A ready-to-go practice, technology or management approach includes those that are fully developed, have been field tested and have completed independent research trials.

Based on stakeholder input from the RFI, USDA will develop a comprehensive U.S. agriculture innovation technology strategy for our customer-facing programs.

USDA has launched a new AIA website where visitors can access information on the latest research and data, innovative conservation technologies offered via USDA programs, and other conservation resources. Visitors can also stay up to date on USDA’s accountability metrics and learn about the experiences of producers who share similar paths to success.

Background on USDA’s Agriculture Innovation Agenda

The AIA is comprised of four main components. The first component is to develop a U.S. agriculture innovation strategy that aligns and synchronizes public- and private-sector research. The second component is to align the work of our customer-facing agencies and integrate innovative technologies and practices into USDA programs.

The third component is to conduct a review of USDA productivity and conservation data. USDA already closely tracks data on yield, but on the environmental side, there’s some catching up to do. Finally, USDA has set benchmarks to improve accountability. These targets will help measure progress toward meeting future food, fiber, fuel, feed and climate demands.

Some of the benchmarks include:

  • Agricultural Productivity: Increase agricultural production by 40 percent by 2050 to do our part to meet estimated future demand.
  • Forest Management: Build landscape resiliency by investing in active forest management and forest restoration through increased Shared Stewardship Agreements with states.
  • Food loss and waste: Advance our work toward the goal of reducing food loss and waste by 50 percent in the United States by the year 2030.
  • Carbon Sequestration and Greenhouse Gas: Enhance carbon sequestration through soil health and forestry, leverage the agricultural sector’s renewable energy benefits for the economy and capitalize on innovative technologies and practices to achieve net reduction of the agricultural sector’s current carbon footprint by 2050 without regulatory overreach.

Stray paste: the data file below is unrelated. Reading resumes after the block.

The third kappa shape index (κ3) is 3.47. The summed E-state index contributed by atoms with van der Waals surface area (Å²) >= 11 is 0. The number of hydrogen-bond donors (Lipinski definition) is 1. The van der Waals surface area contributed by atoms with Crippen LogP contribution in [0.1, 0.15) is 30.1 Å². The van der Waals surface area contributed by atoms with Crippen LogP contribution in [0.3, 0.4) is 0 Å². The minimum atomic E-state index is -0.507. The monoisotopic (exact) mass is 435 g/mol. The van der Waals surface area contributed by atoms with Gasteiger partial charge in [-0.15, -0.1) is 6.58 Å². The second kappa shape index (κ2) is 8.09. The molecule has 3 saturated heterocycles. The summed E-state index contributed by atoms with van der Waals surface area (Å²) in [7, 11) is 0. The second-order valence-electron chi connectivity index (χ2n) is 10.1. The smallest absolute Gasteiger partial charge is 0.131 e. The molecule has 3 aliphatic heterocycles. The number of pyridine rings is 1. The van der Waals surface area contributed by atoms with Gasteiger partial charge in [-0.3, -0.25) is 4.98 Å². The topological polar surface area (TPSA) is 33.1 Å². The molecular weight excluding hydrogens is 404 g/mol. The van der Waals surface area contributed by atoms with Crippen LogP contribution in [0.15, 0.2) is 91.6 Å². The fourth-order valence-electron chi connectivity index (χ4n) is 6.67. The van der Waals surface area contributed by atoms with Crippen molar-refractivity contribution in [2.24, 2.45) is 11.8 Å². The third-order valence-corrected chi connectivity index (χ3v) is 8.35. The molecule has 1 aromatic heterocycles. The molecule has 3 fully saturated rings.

• Water Quality: Reduce nutrient loss by 30 percent nationally by 2050.
  • Renewable Energy: Increase the production of renewable energy feedstocks and set a goal to increase biofuel production efficiency and competitiveness to achieve market-driven blend rates of 15% of transportation fuels in 2030 and 30 percent of transportation fuels by 2050.
View the RFI on the Federal Register, or download it here (PDF, 247 KB). For more information about the Agriculture Innovation Agenda, please visit www.usda.gov/aia.
September 9, 2020 - 10:58am
posted by Press Release in batavia, downtown, business, news.

Press release:

The Genesee County Economic Development Center (GCEDC) Board of Directors approved incentives for a building renovation project in the City of Batavia at its Sept. 3 board meeting. 

Neppalli Holdings LLC will invest approximately $1.165 million to renovate a three-story building at 99 Main St. in Downtown Batavia. The renovation and redevelopment of the 7,500-square-foot building, which was built in 1865, includes a new storefront, façade, and reconstruction of the existing three floors.

A dental practice will reside on the first floor with the second floor being developed for commercial office space. The third floor will include two two-bedroom market-rate apartments.

Neppalli Holdings LLC is the latest transformational building renovation project to proceed in Downtown Batavia through Governor Cuomo’s $10 million Downtown Revitalization Initiative (DRI).

The project will be receiving sales and mortgage tax benefits totaling $63,500.

September 9, 2020 - 10:56am
posted by Press Release in GCEDC, business.

Press release:

The Board of Directors of the Genesee County Economic Development Center (GCEDC) adopted their 2021 budget at the board’s Sept. 4 meeting with projected expenditures of approximately $23.3 million.

The budget includes $21.1 million in grants for the continued development of infrastructure at the Western New York Science and Technology Advanced Manufacturing Park (WNY STAMP), of which $19.5 million is earmarked for the advancement of Phase I infrastructure at the campus (remaining funds from the original $33 million state allocation); and, $1.6 million dedicated to the advancement of Phase II infrastructure (initial funds from the $8 million Empire State Development grant).

The 1,250-acre WNY STAMP campus in the Town of Alabama is the largest high-tech greenfield site in New York with a capacity of low-cost hydropower for energy-intensive industries and a labor shed of approximately two million workers from the Western New York and Finger Lakes regions.

“The GCEDC is building WNY STAMP and STAMP’s North Campus and South Campus as a catalyst for the success of the people of Genesee County and companies that will create a stronger future in our region,” said Peter Zeliff, chairman of the GCEDC.

As a public benefit corporation, the GCEDC generates fees from economic development projects and other sources to run the agency’s operations, programs, and services.

The GCEDC anticipates $375,000 in revenues from project origination fees and $3,300 in revenues from revolving loan fund interest and $280,000 in project revenues recognized in previous years. Revenues also include a $300,000 grant that will be allocated by the Genesee Gateway Local Development Corporation (GGLDC) to support the agency’s overall Economic Development Program.